geeking out on some last words.

As most of my readers know, I am writing a book about death – the dying process, coping with it, grief, those types of things. As a part of that, I do plenty of reading and research – and I’ve been working on something that has been really fun and interesting. Well, fun and interesting to me – but I AM the death book lady 😉 .

Still, I think it’s nifty and I want to share it with y’all.

I’ve been reading through a few books of famous last words. Each book puts the last words in context and many entries have prompted me to do a quick search of the individual in question to refresh my memory or learn more – and some of them have made my mind wander and gotten me thinking.

It’s been SO much more engrossing than I expected. I really thought it would be a quick day or so add-on type project but I’ve kind of gone all in with it.

I totally recommend this book. It’s well done and super interesting.

I’ve also been learning some wonderful things in the rabbit holes I’ve gone down looking up people and events.

So this post is really a book report of sorts. Just me nerding out and sharing some random trivia.

An aside – I do make a great trivia team member as I am a fountain of useless information. 😉

Some fascinating and/or nifty things – at least to me – I found?

Emily Dickenson, for all of her writing about death, said, “I must go in, the fog is rising.” Having been with many people when they are crossing over, I wonder what she was experiencing or visualizing.

The composer Arnold Schoenberg said, “Harmony,” as he had predicted the time of his death down to the minute. Amazing.

Leonardo da Vinci – of all people! – said “I have offended God and mankind because my work did not reach the quality it should have.” If his work was unacceptable, whose is?

On the other hand, da Vinci’s contemporary, Raphael, who died a year after him, simply said, “Happy.”

One of the craziest “discoveries” I made – I feel sure I knew this at one point but it had long since left my brain – was that Thomas Jefferson and John Adams died within five hours of one another on Independence Day, on the 50th Anniversary of the signing of the Declaration of Independence. What’s more, Jefferson said, “Is it the Fourth?” and Adams said, “Thomas Jefferson still survives,” not knowing that Jefferson had died a few hours before. 

Down one of the rabbit holes, I learned that Madame Curie’s notebooks STILL glow with her “fairie lights,” the radioactivity she worked with that ultimately poisoned her. To go through her things, a person has to both suit up and sign a waiver. Holy moly and oh my stars.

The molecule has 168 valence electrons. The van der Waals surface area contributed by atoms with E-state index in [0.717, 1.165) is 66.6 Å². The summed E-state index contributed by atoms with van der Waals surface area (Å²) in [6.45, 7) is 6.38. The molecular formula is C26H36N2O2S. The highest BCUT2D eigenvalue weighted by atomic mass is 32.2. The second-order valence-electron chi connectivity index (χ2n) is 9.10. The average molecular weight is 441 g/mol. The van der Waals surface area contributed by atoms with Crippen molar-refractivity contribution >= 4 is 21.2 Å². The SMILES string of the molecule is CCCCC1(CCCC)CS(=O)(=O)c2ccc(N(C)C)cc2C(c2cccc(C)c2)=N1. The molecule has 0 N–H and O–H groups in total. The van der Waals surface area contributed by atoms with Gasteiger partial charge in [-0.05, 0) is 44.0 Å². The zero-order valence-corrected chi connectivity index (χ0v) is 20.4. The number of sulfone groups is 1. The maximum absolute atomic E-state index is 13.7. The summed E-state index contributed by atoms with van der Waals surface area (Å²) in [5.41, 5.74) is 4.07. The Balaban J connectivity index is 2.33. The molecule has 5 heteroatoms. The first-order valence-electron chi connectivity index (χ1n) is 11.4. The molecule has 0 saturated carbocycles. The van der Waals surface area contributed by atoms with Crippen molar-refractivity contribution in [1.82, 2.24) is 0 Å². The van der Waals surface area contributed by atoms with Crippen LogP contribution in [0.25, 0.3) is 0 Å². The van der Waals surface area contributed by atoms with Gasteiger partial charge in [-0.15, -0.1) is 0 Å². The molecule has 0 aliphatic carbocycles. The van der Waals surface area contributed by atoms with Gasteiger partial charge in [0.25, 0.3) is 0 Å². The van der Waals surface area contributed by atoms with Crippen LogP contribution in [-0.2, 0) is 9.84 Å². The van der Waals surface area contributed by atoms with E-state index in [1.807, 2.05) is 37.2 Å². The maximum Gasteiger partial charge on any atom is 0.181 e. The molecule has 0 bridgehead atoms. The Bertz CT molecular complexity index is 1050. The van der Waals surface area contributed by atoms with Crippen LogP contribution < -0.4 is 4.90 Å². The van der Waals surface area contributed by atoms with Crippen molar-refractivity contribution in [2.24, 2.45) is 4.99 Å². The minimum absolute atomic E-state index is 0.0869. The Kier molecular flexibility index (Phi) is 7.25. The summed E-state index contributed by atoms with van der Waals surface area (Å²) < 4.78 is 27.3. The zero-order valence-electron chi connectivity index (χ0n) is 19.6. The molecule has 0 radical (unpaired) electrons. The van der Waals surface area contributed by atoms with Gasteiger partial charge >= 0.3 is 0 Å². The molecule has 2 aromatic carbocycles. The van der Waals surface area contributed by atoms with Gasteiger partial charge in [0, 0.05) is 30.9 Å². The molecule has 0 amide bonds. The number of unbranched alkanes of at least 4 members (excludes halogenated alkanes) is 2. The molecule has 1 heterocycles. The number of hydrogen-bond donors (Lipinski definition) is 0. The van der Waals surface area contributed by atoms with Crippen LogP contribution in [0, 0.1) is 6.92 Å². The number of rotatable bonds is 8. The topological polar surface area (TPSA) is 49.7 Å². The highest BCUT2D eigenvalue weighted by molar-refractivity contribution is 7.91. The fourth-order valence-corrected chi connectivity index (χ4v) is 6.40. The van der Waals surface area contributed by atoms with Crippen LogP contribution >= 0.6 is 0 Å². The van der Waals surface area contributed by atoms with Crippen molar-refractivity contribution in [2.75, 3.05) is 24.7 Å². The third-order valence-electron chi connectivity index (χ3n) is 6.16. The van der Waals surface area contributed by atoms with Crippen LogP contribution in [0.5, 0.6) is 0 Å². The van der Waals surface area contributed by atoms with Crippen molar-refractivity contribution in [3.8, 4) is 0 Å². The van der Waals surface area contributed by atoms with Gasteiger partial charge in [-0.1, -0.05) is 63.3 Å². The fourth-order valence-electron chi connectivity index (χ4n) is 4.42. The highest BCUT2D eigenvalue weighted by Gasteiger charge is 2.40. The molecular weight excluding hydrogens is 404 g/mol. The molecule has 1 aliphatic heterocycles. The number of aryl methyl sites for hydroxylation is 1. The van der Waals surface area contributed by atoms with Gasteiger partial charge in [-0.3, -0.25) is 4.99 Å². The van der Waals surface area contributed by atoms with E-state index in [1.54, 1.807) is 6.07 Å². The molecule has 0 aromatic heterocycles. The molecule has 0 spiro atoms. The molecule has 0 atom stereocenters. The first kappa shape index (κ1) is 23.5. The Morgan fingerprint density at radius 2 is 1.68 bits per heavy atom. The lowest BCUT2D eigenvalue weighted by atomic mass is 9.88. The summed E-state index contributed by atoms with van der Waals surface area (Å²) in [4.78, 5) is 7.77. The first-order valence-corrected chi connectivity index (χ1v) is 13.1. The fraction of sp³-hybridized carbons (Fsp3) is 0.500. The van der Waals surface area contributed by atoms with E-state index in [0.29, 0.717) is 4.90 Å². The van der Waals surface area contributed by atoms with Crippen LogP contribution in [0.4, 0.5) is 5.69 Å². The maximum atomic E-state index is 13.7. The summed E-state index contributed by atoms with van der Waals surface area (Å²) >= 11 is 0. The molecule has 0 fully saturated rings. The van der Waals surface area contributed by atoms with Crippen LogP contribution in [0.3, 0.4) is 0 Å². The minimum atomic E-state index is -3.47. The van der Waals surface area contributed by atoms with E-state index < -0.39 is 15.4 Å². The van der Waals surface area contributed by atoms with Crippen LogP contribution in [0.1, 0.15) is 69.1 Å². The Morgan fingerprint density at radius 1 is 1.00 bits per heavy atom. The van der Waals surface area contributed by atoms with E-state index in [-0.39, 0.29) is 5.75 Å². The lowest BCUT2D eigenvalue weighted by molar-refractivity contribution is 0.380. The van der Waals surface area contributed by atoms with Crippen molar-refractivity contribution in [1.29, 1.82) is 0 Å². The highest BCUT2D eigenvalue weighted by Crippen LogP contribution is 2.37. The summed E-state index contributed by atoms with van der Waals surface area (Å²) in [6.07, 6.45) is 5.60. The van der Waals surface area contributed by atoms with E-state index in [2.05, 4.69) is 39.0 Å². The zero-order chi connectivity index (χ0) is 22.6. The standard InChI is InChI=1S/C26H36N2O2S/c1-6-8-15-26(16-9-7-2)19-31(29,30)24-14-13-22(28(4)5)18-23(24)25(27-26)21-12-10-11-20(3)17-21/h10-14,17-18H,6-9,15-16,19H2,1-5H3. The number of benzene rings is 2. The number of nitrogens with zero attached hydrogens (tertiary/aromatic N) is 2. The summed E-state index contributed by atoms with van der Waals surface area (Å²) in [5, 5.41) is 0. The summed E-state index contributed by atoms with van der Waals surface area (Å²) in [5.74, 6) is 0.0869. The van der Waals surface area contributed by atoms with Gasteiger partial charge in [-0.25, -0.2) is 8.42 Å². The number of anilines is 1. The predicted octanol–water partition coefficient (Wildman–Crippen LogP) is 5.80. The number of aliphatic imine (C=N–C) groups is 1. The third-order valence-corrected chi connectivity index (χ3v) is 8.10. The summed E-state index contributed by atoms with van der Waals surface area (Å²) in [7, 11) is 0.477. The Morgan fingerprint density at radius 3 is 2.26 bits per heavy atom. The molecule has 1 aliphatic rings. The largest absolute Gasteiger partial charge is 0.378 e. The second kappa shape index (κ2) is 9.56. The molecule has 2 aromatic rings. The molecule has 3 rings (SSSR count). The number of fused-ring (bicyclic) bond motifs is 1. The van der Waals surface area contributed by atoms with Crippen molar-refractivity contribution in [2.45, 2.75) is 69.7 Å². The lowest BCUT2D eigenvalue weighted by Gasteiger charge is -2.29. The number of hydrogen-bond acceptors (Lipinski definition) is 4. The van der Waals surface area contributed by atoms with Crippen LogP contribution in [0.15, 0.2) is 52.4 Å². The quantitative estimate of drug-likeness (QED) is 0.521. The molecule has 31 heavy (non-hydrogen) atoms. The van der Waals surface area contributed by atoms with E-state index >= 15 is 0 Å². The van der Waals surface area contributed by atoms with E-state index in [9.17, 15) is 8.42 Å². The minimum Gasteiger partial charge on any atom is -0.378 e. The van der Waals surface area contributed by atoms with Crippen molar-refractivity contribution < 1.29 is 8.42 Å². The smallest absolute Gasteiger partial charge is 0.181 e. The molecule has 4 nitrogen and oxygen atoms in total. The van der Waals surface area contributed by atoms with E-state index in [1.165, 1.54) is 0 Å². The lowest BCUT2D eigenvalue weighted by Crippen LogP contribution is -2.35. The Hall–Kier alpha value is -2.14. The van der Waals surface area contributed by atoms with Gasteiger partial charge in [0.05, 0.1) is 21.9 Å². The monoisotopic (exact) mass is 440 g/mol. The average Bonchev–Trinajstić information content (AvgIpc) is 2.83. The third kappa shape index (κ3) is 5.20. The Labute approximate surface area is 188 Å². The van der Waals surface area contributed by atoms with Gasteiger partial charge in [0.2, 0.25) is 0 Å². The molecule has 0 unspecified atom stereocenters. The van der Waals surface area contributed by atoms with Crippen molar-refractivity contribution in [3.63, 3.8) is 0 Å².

Babe Ruth’s last words were fairly non-sensical – but I was taken aback when I read from several sources that he was never actually told that he had cancer, despite having been subjected to many brutal experimental treatments as well as surgeries. He never knew the source of his illness. Apparently, as not much was known about it at the time, there was a social stigma – some even thought it contagious – and doctors often felt patients would lose hope if they knew their true diagnosis.

Chopin wrote in his will to be sure he was “cut open” for fear of being buried alive. 

Florence Nightingale was insistent that she not have a funeral service. She only wanted a burial with no more than two witnesses.

In a section on tombstone inscriptions, I read one I thought was particularly simple and beautiful: “My Jesus Mercy.” And then learned it belongs to Al Capone. Oh my word. =D

When I came to the headstone of Keats, I have always loved his “Here lies one whose name was writ in water.” However, I had never heard the tale of the lines above it that his friends added a few months after his death, essentially blaming his critics for his early demise. Down another rabbit hole, I found this fascinating article about the end of Keats life, the circumstances surrounding his death, and his grave now, if anyone is interested:

I had forgotten that General George Patton died as a result of a low speed car accident in which the civilian car he was riding in ran into an army truck of all things. The other people in the car were barely injured but he hit his head and sustained a cervical fracture that left him paralyzed. He died twelve days later in a hospital in traction – but prior to his death, among his last words, for a man who had always been such a force, were, “This is a hell of a way to die.”

Okay, and let’s discuss the curse of King Tut – and the fools who disregarded it. The inscription says, “Death will come on swift wings to those that disturb the sleep of the Pharaohs.” I don’t know about y’all, but that’s all I would have needed to read. However, Lord Carnervon, in 1923, decided he had a no worries situation on his hands and marched his crew right on in. Within two months, he was dead. Then others who were part of the group died under mysterious circumstances. Finally, his half brother died. All in 1923. Don’t disturb the sleep of the Pharaohs. 

Then – more King Tut, in 1972, a genius from the Cairo Museum shipped King Tut’s mask to London to be shown and declared, “I don’t believe in the curse for one minute.” And he died the same day. Don’t disturb the sleep of the Pharaohs.

There are so many more random factoids I’ve learned as I’m going along – as well as things that ARE really helpful for my book 😉 – and I’ve enjoyed sharing these. I hope y’all have learned a few fun new things too. 

Thank you for indulging my geekery. ❤

Be well, everybody. Take care of yourselves and each other.

Grace and Blessings.

Leave a Reply

Fill in your details below or click an icon to log in: Logo

You are commenting using your account. Log Out /  Change )

Facebook photo

You are commenting using your Facebook account. Log Out /  Change )

Connecting to %s